Bob Hall, Andrew Ross and Derrill de Heer
This website contains data relating to the 1 RAR battalion group tour of duty in Vietnam from May 1965 to June 1966. Data relating to 1 RAR’s second tour as part of 1st Australian Task Force, is already contained in the 1ATF data shown on the website.
The data relating to the 1 RAR battalion group has been derived from 1 RAR War Diaries held in the collections of the Australian War Memorial digital records. The data has been extracted from AWM95 Subclass 7/1 – 1 Battalion, Royal Australian Regiment. We have extracted for inclusion in the website, information about those combat incidents that seem most important in explaining the contribution of 1 RAR to the campaign. The 1 RAR War Diaries contain much more information than we have displayed in this website. For example the War Diaries refer to numerous 1 RAR TAOR patrols which result in no contact with the enemy. We have excluded those from this website, but they or other information we have judged to be unimportant, may be important to other research projects. We recommend to researchers that they use our website as a way of accessing the 1 RAR data but that they explore the War Diaries more widely if they are interested in information we may have excluded.
We have made our best effort to capture an accurate picture of the 1 RAR campaign. We would welcome corrections, clarifications or additional information from 1 RAR veterans and we invite 1 RAR veterans and others to use the ‘add notes’ capability to add their stories and upload their images relating to the events depicted on the website.
The 1 RAR battalion group data
In the data displayed on the website we have included the following:
- Combat incidents including contacts and mine/booby trap incidents
- Installation reports
- Unit deployments
- Some command incidents (e.g., change of Commanding Officer)
- Some accidents/friendly fire/civil affairs incidents
We used the 1 RAR War Diaries, plus the more detailed After Action Reports and Installation Reports to add detail.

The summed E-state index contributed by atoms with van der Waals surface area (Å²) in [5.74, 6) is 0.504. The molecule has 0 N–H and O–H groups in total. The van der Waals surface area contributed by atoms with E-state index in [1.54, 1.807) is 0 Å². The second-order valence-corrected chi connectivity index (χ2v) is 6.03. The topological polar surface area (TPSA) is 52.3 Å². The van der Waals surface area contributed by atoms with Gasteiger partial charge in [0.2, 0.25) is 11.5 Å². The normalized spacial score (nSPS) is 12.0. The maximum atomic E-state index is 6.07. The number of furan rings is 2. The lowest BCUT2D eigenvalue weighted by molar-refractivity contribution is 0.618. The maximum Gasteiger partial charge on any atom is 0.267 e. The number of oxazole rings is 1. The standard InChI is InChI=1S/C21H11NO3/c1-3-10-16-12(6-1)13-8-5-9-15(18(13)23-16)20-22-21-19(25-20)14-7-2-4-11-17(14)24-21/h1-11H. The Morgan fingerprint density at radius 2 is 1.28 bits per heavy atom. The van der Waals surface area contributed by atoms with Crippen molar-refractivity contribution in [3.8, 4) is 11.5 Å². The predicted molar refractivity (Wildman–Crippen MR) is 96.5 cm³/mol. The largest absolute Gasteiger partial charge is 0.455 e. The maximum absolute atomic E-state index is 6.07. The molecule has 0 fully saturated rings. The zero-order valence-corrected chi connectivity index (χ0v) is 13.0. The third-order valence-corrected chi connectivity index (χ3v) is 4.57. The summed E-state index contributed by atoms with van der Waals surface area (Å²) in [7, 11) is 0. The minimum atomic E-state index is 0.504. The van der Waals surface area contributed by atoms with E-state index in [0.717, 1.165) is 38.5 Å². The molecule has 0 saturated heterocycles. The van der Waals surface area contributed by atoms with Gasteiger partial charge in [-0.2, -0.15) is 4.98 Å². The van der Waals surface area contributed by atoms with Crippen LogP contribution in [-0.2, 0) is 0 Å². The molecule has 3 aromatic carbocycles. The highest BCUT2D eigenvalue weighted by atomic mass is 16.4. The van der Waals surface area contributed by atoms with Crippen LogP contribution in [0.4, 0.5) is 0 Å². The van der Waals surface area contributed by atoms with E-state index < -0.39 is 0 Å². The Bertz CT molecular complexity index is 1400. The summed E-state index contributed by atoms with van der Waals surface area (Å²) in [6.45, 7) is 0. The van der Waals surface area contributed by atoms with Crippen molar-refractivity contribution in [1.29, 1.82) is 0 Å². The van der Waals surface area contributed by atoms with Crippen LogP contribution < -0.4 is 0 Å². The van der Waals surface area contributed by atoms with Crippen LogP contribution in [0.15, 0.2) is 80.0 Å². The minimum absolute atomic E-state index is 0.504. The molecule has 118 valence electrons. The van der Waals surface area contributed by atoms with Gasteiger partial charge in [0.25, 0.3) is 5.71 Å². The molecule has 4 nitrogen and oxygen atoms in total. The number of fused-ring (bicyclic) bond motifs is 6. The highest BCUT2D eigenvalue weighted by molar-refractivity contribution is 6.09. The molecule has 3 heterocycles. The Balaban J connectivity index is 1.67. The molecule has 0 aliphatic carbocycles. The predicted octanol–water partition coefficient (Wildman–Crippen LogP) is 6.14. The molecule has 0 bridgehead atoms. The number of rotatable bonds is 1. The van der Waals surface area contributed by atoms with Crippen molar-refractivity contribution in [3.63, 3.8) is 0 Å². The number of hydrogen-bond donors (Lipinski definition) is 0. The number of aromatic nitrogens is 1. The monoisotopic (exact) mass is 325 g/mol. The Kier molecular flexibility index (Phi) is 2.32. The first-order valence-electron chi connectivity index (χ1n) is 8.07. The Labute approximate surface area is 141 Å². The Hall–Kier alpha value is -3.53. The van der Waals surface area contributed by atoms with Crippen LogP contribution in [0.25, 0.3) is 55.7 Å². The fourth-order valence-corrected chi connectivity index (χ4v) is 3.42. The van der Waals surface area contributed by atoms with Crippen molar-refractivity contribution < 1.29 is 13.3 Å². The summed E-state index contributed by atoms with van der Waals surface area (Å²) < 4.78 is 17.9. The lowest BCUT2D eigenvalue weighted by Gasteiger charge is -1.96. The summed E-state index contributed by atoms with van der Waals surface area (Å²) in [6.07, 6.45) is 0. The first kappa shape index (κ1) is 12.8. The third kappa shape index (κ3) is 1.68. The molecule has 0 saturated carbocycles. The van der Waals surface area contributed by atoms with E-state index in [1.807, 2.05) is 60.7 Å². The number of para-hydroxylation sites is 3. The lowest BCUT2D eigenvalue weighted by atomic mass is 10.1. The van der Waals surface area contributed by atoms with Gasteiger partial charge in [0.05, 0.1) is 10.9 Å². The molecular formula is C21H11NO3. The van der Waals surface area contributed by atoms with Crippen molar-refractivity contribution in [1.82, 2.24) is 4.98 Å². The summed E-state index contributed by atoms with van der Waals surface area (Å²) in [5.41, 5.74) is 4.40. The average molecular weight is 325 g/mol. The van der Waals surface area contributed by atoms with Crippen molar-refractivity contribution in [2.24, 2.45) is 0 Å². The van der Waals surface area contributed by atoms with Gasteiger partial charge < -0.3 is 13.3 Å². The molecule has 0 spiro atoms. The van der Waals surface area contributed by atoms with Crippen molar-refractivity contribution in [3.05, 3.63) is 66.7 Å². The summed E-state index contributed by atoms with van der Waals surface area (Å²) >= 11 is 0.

The After Action Report used by 1 RAR was simpler than the version used later by units of 1 ATF. As a result, there is less data available about 1 RAR first tour operations, and fewer analytical capabilities can be applied to the 1 RAR data.
The 1 RAR After Action Report took the following form:
Report by no…………..rank………….name…………
Time of action
Location (6 figure grid ref, but sometimes a code word or LZ nickname, etc, is used)
Unit/sub-unit task (e.g., patrol, search and destroy op, ambush, etc)
- A contact?
- An incident? (answered with a tick or ‘yes’/’no’)
Summary of action in chronological sequence.
- Type of VC (eg, guerrilla, main force, local force, etc.)
- VC casualties:
- VCC (i.e., VC captured)
Signed (by patrol commander)
Signed (by company commander)
Observations about the data displayed in the website
Researchers using the website to examine the 1 RAR battalion group data should note the following:
- 1 RAR battalion group under the US system tended to number their ops rather than name them. Some have both a number and a name, so we have included both in the database (eg, Op 3/66, Op Hump).
- In some cases, both section and platoon commanders submitted a report about the same incident. This provides extra perspectives and additional detail about the incident.
- Duration of the incident is mentioned in many cases. We have tried to include this in the description of each incident.